Sundials - World's Oldest Clocks

North American Sundial Society

Sundials of North America

This is a complete listing of sundials in the North American Sundial Society Registry. Click on any dial thumbnail picture or city name to display our complete listing and images. To see sundials in a particular state or province, you may click on the list at left to see all registered sundials in that state, province or country (at bottom) displayed in city order.

Ottawa Ontario Canada Hemisphere Dial 449
This hemispherium dial is a dramatic modern sculpture. The 32 inch quarter hemisphere is carved into the edge of a 40 inch cube of dark granite tilted to conform to its latitude of 45.5° , and set upon a rough concrete pedestal of slightly smaller dimension. The gnomon is a
Calgary Alberta Canada Equatorial Dial 448
A steel and brass equatorial dial 49 inches in diameter. The dial simulates an armillary sphere with two crossed semi-circles in a modernistic sculpture. There is a slot in the gnomon that projects a sun line and corrects for the equation of time; the gnomon is turned over at the solstice. Fine adjustments are required near the solstice to show correct clock time (MST). Dial built as a Canadian Centennial Project. Now relocated to a mid-level landing on the entrance stairs but not correctly aligned, producing a 48 minute error.
Bloomington Minnesota USA Polar Equatorial Dial 447
An Erickson Monument polar equatorial dial of light granite, approximately 5 feet in diameter and 6 inches thick. The gnomon shaft is steel, 3 inches in diameter, extending from the ground through the dial plate and outward another 18 inches. The base is a simple tier of raised concrete. 24 hours of radiating lines are inscribed on each side of the dial (summer and winter), ending with the hour in Arabic numbers. Time is graduated by half-hour and 5 minute marks. Two equation of time graphs, each about 3 x 5 feet engraved in granite, are set at the north and south ends of the dial, providing corrections from Apr-Sep, and Oct-Mar. [The description to obtain watch time attributes Bloomington's longitude as 93:18 East instead of West. Further, it tells the user to subtract one hour for daylight savings time.] Nearly identical to the Port Arthur Dial, Texas, but without city names located in various time zones. Compare this dial with other Erickson dials
Port Arthur Texas USA Polar Equatorial Dial 446
A large Erickson Monument polar equatorial dial of light colored granite, approximately 6 feet in diameter and 6 inches thick. The gnomon shaft is steel, extending from the ground through the dial plate and outward another two feet. The base is a simple tier of raised concrete. 24 hours are inscribed on each side of the dial (summer and winter) as radiating lines with Arabic numbers at the end. Time is graduated by half-hour and 5 minute marks. Two equation of time graphs, each about 3 x 6 feet engraved in granite, are set at the north and south ends of the dial, providing corrections from Apr-Sep, and Oct-Mar. [An interesting note about the engraving for the Apr-Sep graph: The line originally said "For daylight savings time, subtract one hour", the word "subtract" was filled in and "you add" was inscribed over it.] In the top quadrant of the dial (both obverse and reverse) where the sun's shadow will never cast, are the names of cities in 16 different Time Zones. A beautiful and well-crafted sundial, it makes a fitting Seaman's Memorial. Compare this dial with other Erickson dials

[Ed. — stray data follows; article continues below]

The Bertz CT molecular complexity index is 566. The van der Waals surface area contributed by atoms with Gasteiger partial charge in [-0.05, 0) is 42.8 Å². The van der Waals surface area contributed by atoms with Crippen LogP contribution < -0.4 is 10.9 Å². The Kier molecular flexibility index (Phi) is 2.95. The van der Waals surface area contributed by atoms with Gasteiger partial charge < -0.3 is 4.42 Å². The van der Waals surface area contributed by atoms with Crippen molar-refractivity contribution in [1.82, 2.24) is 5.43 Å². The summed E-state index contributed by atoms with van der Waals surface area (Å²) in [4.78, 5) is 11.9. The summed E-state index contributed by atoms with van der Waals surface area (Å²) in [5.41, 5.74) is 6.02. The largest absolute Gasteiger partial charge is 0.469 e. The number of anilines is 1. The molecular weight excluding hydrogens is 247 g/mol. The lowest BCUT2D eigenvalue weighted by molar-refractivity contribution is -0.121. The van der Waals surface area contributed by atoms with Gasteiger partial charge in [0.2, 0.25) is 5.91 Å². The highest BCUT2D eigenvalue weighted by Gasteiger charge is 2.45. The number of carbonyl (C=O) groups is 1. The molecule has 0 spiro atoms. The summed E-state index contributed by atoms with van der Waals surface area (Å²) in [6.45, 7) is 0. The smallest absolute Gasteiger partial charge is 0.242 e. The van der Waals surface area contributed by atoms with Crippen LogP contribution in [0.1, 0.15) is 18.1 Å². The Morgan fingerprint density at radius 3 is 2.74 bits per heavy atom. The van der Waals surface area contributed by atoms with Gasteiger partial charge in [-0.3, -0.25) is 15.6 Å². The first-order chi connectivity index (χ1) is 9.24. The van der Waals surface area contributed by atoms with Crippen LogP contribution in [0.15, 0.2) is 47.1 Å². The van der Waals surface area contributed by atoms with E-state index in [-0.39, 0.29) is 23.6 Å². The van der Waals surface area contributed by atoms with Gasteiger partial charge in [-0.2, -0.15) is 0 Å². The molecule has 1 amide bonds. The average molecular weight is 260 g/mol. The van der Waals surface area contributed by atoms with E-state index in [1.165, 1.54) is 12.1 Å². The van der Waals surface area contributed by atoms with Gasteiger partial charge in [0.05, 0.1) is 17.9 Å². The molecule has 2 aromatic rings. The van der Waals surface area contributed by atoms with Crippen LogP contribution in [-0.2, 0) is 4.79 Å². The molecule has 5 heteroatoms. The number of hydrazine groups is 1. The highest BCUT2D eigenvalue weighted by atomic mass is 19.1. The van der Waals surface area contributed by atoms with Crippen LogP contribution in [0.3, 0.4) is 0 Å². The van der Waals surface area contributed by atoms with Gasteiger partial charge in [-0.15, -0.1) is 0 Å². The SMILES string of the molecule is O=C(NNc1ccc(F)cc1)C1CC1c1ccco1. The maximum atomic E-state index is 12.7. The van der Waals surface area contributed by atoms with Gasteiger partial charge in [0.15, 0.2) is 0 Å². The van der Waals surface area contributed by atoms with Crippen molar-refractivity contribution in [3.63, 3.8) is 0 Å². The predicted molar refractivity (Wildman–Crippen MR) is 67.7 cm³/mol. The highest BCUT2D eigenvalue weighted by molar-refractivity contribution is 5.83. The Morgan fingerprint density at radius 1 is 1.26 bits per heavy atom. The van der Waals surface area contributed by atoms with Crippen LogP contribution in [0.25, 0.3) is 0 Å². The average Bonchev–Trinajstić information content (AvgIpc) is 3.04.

Lewisburg Pennsylvania USA Equatorial Dial 445
A large, ornate equatorial dial of brass sits outside the physics department building. The dial is approximately 8 feet across. Two pillars with brass balls support the dial plate. Two more pillars with ball support the gnomon wire. To add a flourish, the north most pillar and ball have a spread eagle holding the gnomon wire in its mouth. Unfortunately this beautiful dial is tarnished by age, with the analemmas for each hour barely visible on the dial plate. The gnomon wire, broken sometime in the past, is jury-rigged and tied together in the middle, resulting in a unkempt look to such a fine dial. A dark, round stone base, perhaps made of slate, approximately 8 foot in diameter supports the dial and pillars. The stone sits upon a 10 x 10 foot concrete pad.
Wilmot Ohio USA Horizontal Dial 444
The Wilderness Center Sundial is large horizontal dial with a 6-foot steel gnomon approximately 27 inches thick. The base is done in slate with copper numbers.
Newburyport Massachusetts USA Armillary Dial 443
This 4-foot diameter armillary sphere is made of galvanized, painted and gold leafed steel. The dial is had forged and welded by Cassidy Brothers Forge. It was "Colorgalvanized" by Duncan Industries and gold leafed. It was made to specifications from Albert Waugh's book on sundials, including latitude and longitude corrections. The sundial is mounted on a cast stone pedestal and stands about 8 foot high.
Watertown New York USA Vertical Dial 442